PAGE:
Click here for the complete entry.

I used to live in Rockland County for 4 years & used the Red&Tan to reach NYC quite often. I definitely feel the TSTC has the right idea in calling for an exclusive bus lane for the evening rush. The traffic leaving New York can be downright horrific during the evening rush & riders face commutes that are 45+ minutes longer than it normally would be. The consistency with which these commutes occur should be a huge sign to showcase that a second exclusive bus lane should be seriously looked at.

xoxo Transit Blogger

You might enjoy reading these related entries:

Most Train Friendly Administration Ever?

Yesterday afternoon Democratic Vice President Nominee Joseph Biden made a very bold statement. On a train ride from Washington D.C. to his hometown of Wilmington Delaware, Biden told a passenger

If we get elected, it will be the most train-friendly administration ever.

Ben Smith & Victoria McGrane of Politico have more in this report:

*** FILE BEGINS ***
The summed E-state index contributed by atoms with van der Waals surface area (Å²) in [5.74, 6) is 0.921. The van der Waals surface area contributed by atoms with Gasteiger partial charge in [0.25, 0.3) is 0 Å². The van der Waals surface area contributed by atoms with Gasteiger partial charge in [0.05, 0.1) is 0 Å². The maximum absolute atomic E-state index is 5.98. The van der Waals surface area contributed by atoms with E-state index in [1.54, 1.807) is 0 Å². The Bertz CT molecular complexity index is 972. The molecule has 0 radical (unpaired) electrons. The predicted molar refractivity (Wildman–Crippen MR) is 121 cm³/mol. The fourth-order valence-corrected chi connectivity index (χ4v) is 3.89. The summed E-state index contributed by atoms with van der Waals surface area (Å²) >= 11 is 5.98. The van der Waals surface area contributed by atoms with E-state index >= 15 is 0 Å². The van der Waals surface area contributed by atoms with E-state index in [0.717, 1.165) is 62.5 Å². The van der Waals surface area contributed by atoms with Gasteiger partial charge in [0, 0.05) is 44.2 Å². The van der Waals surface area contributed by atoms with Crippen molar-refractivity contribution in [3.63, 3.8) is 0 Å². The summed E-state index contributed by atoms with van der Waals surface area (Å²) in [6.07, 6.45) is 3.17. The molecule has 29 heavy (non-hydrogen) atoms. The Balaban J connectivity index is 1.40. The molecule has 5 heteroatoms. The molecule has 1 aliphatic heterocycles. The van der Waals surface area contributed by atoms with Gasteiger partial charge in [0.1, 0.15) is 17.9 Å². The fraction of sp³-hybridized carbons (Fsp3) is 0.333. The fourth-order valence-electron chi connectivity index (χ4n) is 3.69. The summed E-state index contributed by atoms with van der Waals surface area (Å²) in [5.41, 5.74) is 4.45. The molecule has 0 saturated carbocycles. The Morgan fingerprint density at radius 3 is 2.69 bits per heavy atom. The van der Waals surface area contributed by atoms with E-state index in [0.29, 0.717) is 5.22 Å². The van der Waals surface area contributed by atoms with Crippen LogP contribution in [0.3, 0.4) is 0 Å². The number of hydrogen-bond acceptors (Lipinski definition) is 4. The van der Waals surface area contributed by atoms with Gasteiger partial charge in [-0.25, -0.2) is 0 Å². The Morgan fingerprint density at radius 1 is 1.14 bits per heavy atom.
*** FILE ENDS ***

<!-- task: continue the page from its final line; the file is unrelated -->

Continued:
Victoria McGrane reports:

The man who wears his daily commute like a badge of honor, Joe Biden took the opportunity Tuesday to take some of the media with him on his Amtrak trip from D.C.’s Union Station to Wilmington, Del. TV and print reporters accompanied him, while the rest of the traveling press corps took the bus to his campaign stop in Media, Pa.

He hugged employees and shook hands up and down the aisle of the car he was seated in, according to the pool report.

“Hey, I’m the nuisance,” Biden told one of the pool reporters who expressed concern he was interrupting the candidate. Biden indicated the crowd of cameras and Secret Service agents around of camera people and secret service agents around him. “I used to ride this thing every day and nobody paid any attention.”

Click here for the complete report.

Transit advocates can only hope he really means what he says……

xoxo Transit Blogger

You might enjoy reading these related entries:
Page 449 of 590« First...102030...447448449450451...460470480...Last »